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Solarium: Designing a DMS for the Solar Energy industry


A DMS for the solar industry

Are you ready to buy a Tesla or install solar panels in your home? Probably not. If we want to help our environment and make it more sustainable, this is not the place to start.

In this case study I will show you how I helped Solarium dealers to be that much-needed sustainable guide for their clients, motivating them to increase their sales and showing them the important work they have.

Current situation and objectives

Solarium is a leading provider of Solar PV installation in Toledo. They have installed more than 1.5 megawatts of solar PV in Spain. That’s 6000 panels, on projects from domestics to 250 kilowatts on commercial premises.  They have installed over 11,000 solar panels.

The growth of the solar energy market is driven by increase in environmental concern and provision of government incentives. The demand for solar cells has gained major traction owing to surge in rooftop installations, followed by increase in applications in the architectural sector. Furthermore, the demand for solar power towers in electricity generation is expected to boost the demand for concentrated solar power systems.

As the market grows, Solarium has more sales agents who communicate directly with customers to raise awareness and achieve sales, the catch here is that the bigger the teams become, the more difficult it is to manage. Also, as companies grow bigger, they tend to lose touch with their customers. Solarium wants to avoid this and has decided to empower the senior agents in the company with more information on their sales teams and customer behavior.They believe this will improve their sales performance and customer retention.

How to motivate agents?

To understand the users, this time, I didn’t want just a Q&A session, I needed to understand their flow deeply, to know what were the most important points in which I could help them and what were the performance indicators that they took into account the most, so I went with a colleague part of the UX team to Solarium headquarters for three days

There was a clear need for a transparent system providing data on field agents & their customers and presenting actionable information to help senior agents make informed business decisions.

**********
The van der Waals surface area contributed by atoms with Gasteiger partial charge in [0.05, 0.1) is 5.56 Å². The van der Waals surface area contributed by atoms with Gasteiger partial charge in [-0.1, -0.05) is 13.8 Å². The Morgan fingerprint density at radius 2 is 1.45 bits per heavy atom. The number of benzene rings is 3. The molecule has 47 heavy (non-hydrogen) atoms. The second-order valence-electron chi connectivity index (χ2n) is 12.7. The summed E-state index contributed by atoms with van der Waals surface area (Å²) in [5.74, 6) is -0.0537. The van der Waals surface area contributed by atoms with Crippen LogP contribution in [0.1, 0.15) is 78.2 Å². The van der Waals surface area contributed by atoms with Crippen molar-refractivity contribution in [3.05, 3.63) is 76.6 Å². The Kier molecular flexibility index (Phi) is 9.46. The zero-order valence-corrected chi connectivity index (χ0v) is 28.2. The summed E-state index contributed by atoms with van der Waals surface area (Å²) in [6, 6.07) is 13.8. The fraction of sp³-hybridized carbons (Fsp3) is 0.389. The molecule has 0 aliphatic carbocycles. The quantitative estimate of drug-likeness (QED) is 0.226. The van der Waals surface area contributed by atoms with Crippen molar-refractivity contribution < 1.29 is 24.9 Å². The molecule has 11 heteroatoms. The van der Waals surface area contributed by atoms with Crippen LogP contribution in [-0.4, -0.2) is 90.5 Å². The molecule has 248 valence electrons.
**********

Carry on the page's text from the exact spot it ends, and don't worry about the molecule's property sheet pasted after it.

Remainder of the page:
Recognizing this need, I proposed to create a dashboard within the dealer management system that made it easier for owners and admins to view/create reports, stay up to date on agents and agent performance, and monitor the health of the business.

We looked into the typical hierarchy of sales forces to understand the functions better. This helped me understand how and what information flows through the chain.

Pain Points

Insights discovered

  1. Users want to see KPI’s in a standardized format.

No clear list of comparable metrics captured in a standardized format. Currently data collection is dependent on haphazard questions/answers with each field agent.

  1. Users would like to collect and maintain data in a systematic and standardized manner

Editable tools are used for handling data. The collected data was managed on an excel sheet causing room for error.

  1. No Real Time Data

Users would like to spend more time analyzing the data than actually coordinating collection and organizing it. They rely on person to person meetings / emails / calls / messages to collect data.

Each senior agent collects data in the way suitable for him — multiple ways of collecting data within the company. This makes comparison between area/regional performance hard. Senior agents would like each field agent to see his performance real time against targets.

There are 2 types of users here:

  1. Field Agents — who key in the data
  2. Senior Agents — who review, analyze and are expected to track performance

In this first part of the project, we focused on the senior agent as the primary user.


I identified the different workflows and tried to map out the possible paths. This generated the general basic workflow for the master agent. Creating an information architecture helps organize content in a discoverable and easily discoverable way. It allows the user to accomplish tasks and goals more efficiently.

Ideation & design proposal

So how should the dashboard feel? It should provide good data points, but should not be intimidating. 

Sketched Mockups

When it comes to the dashboard for a DMS design, content is key. The first screen must provide the real important stuff. A bit more research revealed that anything beyond 9 key data sections can make the data seem overwhelming.

Keeping these ideas in mind, I made a few sketches.

Low-Fidelity Wireframes

Approaching from a black-and-white pictureless perspective allowed me to focus on the layout and completing all the screen states before getting caught up in details.

Prototypes & test

Usability testing

The low fidelity wireframe was put in front of stakeholders and users and was used to test how accurate our designs met the needs of the user. Overall, the users were excited for the possible changes and updates that were to take place because our improvements fixed a lot of the issues our users had experienced.

High-Fidelity Wireframes

Final comments

Some comments after the testing with unbiased users:

“I think someone who doesn’t use any system would go into this! It makes the data easy to see. I think they would want to start their day here.”

“UI is beautiful and modern. That adds value. This is helpful, especially for first time users”

Next steps

This is the basis of a much more complex product, the dashboard was the first step to achieve greater motivation and find a solution to the problem, the next step will be to develop the product for the second type of users defined

Published inCase studies